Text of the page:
Nights in Rodanthe

Nights in Rodanthe


Adrienne Willis (Dianne Lane) is the harried mother of petulant teenager Amanda and preteen Danny. Adrienne's husband, Jack (Christopher Meloni), left her for another woman seven months previously, but now wants to reunite with Adrienne. Adrienne is overwhelmed by this proposal, and she uses a planned visit to her friend Jean's inn in Rodanthe, North Carolina, to consider the matter. Jean is going away and has asked Adrienne to look after the inn. Adrienne has fond memories of the inn, because it is where her recently deceased father brought her for holidays as a child.

Adrienne discovers that only one guest has booked into the inn - Dr Paul Flanner (Richard Gere), a well-respected and well-known plastic surgeon. Paul is struggling to cope following the break-up of his marriage, the death of a patient while he was operating, and the year-long estrangement from his son, Mark (James Franco). He has come to Rodanthe to meet the husband (Scott Glenn) of the woman who died.

Adrienne and Paul slowly warm to each other, and connect over their recent experiences of loss. As they each confront these losses and fears, and the hurricane that descends upon Rodanthe, they fall in love.


Loss and grief; loss of identity; family breakdown


There is some violence in this movie. The son of the woman who died in surgery becomes angry with Paul and kicks his car door. The door is slightly damaged.

Content that may disturb children

Under 8

In addition to the violent scenes mentioned above, there are some scenes in this movie that could scare or disturb children under the age of eight. For example:

  • A hurricane hits Rodanthe and the inn is buffeted about by strong winds. The power goes out, glass smashes and a bookcase falls over, nearly crushing Adrienne.
  • A scene depicts the operation during which Paul's patient dies and he attempts to resuscitate her. He appears upset.
  • Another scene shows Paul and Mark having a verbal disagreement over Paul's handling of his relationships.
  • Amanda and Danny are clearly upset by their parents' breakup and become angry and tearful when Adrienne refuses to get back together with Jack.
  • Mark visits Adrienne to tell her that Paul has died. A scene depicting a mudslide in Ecuador is shown. Paul is not shown in the mudslide, but the ferocity of the mudslide is shown by its collection of objects and debris.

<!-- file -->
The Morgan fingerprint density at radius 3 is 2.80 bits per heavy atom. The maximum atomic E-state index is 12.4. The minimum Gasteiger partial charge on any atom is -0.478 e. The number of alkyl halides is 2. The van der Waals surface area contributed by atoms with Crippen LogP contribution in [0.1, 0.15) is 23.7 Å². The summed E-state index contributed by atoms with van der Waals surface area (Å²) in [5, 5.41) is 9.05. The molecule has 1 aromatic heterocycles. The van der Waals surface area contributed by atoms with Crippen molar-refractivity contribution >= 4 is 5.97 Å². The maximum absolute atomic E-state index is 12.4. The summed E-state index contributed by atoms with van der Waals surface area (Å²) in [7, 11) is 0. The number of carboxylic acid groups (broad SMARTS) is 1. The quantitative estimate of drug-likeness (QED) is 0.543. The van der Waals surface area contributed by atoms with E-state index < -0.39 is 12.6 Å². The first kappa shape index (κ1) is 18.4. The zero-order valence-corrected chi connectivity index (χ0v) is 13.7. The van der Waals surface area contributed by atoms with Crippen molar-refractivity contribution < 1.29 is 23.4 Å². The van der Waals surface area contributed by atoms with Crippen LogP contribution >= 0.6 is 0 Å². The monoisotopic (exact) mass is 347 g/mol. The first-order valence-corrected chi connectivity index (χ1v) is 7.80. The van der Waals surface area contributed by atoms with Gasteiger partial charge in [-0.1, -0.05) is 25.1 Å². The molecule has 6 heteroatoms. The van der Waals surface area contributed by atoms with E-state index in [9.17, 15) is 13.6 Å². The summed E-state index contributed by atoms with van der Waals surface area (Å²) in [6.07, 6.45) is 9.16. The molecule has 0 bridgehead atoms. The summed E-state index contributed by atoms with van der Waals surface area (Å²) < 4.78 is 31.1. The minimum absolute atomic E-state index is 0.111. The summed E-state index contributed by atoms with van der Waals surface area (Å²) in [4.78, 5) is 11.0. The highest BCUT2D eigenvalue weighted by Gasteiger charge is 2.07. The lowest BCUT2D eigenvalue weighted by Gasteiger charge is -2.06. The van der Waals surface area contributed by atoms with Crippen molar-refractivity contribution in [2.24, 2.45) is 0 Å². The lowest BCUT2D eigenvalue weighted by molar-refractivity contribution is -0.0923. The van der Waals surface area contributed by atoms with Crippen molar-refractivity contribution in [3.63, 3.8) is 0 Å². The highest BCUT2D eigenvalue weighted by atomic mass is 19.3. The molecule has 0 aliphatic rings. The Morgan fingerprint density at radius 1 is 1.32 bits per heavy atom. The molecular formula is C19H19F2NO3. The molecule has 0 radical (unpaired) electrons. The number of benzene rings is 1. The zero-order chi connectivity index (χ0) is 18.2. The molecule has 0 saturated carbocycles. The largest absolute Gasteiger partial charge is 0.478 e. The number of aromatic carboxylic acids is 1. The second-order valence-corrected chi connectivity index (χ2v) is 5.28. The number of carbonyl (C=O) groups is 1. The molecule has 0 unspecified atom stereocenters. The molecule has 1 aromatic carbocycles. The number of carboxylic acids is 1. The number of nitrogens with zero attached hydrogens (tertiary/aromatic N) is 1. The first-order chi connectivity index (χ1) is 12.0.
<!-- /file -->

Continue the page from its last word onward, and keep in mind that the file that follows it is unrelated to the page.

• Amanda and Danny appear concerned and scared when they return from their father's home to find their mother clearly grieving and distraught.

From 8-13

Children in this age group could also be disturbed by some of the scenes described above.
Over 13

Children in this age group are unlikely to be disturbed by anything in this film.

Sexual references

None of concern

Alcohol, drugs and other substances

There is some use of substances in this movie, including the following:

  • Paul and Adrienne drink wine and beer on three occasions.
  • After an argument with Jack on the phone, Adrienne and Paul start drinking shots of whisky. They drink the whole bottle and become intoxicated and are shown to have a hangover the next morning.

Nudity and sexual activity

There is some nudity and sexual activity in this movie, including the following:

  • Jean is seen on holiday kissing a man. She refers to the fact that she is working very hard.
  • Adrienne and Paul kiss several times in the movie.
  • Adrienne and Paul are shown undressing each other and then lying and kissing in bed. Only their faces and bare shoulders are seen.
  • The next morning they are seen lying next to each other in bed. Again, only their naked shoulders are seen. Paul runs his hands over Adrienne's body, renaming body parts as geographical points.

Product placement

None of concern

Coarse language

This movie contains some mild coarse language.

Ideas to discuss with your children

Nights at Rodanthe is a romantic drama about love, loss, grief and redemption. The themes in this movie will be of little interest to younger children. Adolescents may relate to the plight of the young children in this movie. The movie is most likely to appeal to adults, because of its themes of loss and of defining one's identity through marriage, family or career.

Values in this movie that parents may wish to reinforce with their children include:

  • finding and knowing yourself
  • forgiveness
  • being ready to recognise your own mistakes and learn from them
  • importance of family.

This movie could also give parents the opportunity to discuss with their children attitudes and behaviours, and their real-life consequences, such as:

  • marriage breakdown
  • death, loss and grief.